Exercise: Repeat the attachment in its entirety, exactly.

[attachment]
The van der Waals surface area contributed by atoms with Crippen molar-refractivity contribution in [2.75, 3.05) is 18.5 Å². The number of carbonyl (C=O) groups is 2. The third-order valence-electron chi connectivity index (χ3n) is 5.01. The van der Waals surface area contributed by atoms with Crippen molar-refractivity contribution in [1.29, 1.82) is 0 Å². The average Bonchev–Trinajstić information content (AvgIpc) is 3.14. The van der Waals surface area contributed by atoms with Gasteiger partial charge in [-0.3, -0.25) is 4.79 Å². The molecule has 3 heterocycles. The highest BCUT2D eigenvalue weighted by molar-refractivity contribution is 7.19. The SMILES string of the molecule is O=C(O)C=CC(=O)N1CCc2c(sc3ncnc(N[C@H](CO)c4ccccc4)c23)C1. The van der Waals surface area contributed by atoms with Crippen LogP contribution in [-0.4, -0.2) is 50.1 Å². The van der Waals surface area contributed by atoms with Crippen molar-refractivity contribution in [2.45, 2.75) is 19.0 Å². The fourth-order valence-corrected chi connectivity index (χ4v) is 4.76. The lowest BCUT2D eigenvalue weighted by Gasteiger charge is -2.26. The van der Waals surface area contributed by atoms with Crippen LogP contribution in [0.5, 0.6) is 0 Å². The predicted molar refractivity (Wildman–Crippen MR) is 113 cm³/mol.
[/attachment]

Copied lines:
The van der Waals surface area contributed by atoms with Crippen molar-refractivity contribution in [2.75, 3.05) is 18.5 Å². The number of carbonyl (C=O) groups is 2. The third-order valence-electron chi connectivity index (χ3n) is 5.01. The van der Waals surface area contributed by atoms with Crippen molar-refractivity contribution in [1.29, 1.82) is 0 Å². The average Bonchev–Trinajstić information content (AvgIpc) is 3.14. The van der Waals surface area contributed by atoms with Gasteiger partial charge in [-0.3, -0.25) is 4.79 Å². The molecule has 3 heterocycles. The highest BCUT2D eigenvalue weighted by molar-refractivity contribution is 7.19. The SMILES string of the molecule is O=C(O)C=CC(=O)N1CCc2c(sc3ncnc(N[C@H](CO)c4ccccc4)c23)C1. The van der Waals surface area contributed by atoms with Crippen LogP contribution in [-0.4, -0.2) is 50.1 Å². The van der Waals surface area contributed by atoms with Crippen molar-refractivity contribution in [2.45, 2.75) is 19.0 Å². The fourth-order valence-corrected chi connectivity index (χ4v) is 4.76. The lowest BCUT2D eigenvalue weighted by Gasteiger charge is -2.26. The van der Waals surface area contributed by atoms with Crippen LogP contribution in [0.5, 0.6) is 0 Å². The predicted molar refractivity (Wildman–Crippen MR) is 113 cm³/mol.